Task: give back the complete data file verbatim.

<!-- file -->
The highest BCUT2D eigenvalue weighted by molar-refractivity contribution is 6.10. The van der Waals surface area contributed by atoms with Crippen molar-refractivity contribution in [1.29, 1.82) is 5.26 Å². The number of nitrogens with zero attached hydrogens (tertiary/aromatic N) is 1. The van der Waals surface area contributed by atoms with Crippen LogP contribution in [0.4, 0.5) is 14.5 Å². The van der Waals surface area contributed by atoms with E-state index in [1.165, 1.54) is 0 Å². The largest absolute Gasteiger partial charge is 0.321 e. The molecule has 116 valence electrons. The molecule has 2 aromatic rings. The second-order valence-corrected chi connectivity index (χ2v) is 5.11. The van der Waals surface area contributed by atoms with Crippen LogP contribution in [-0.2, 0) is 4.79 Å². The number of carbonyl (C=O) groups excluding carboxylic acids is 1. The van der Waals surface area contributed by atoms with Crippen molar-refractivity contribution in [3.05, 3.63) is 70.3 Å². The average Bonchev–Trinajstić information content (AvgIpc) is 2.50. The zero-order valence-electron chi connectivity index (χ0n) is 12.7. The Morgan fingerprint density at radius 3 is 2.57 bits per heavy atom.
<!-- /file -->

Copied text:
The highest BCUT2D eigenvalue weighted by molar-refractivity contribution is 6.10. The van der Waals surface area contributed by atoms with Crippen molar-refractivity contribution in [1.29, 1.82) is 5.26 Å². The number of nitrogens with zero attached hydrogens (tertiary/aromatic N) is 1. The van der Waals surface area contributed by atoms with Crippen LogP contribution in [0.4, 0.5) is 14.5 Å². The van der Waals surface area contributed by atoms with E-state index in [1.165, 1.54) is 0 Å². The largest absolute Gasteiger partial charge is 0.321 e. The molecule has 116 valence electrons. The molecule has 2 aromatic rings. The second-order valence-corrected chi connectivity index (χ2v) is 5.11. The van der Waals surface area contributed by atoms with Crippen LogP contribution in [-0.2, 0) is 4.79 Å². The number of carbonyl (C=O) groups excluding carboxylic acids is 1. The van der Waals surface area contributed by atoms with Crippen molar-refractivity contribution in [3.05, 3.63) is 70.3 Å². The average Bonchev–Trinajstić information content (AvgIpc) is 2.50. The zero-order valence-electron chi connectivity index (χ0n) is 12.7. The Morgan fingerprint density at radius 3 is 2.57 bits per heavy atom.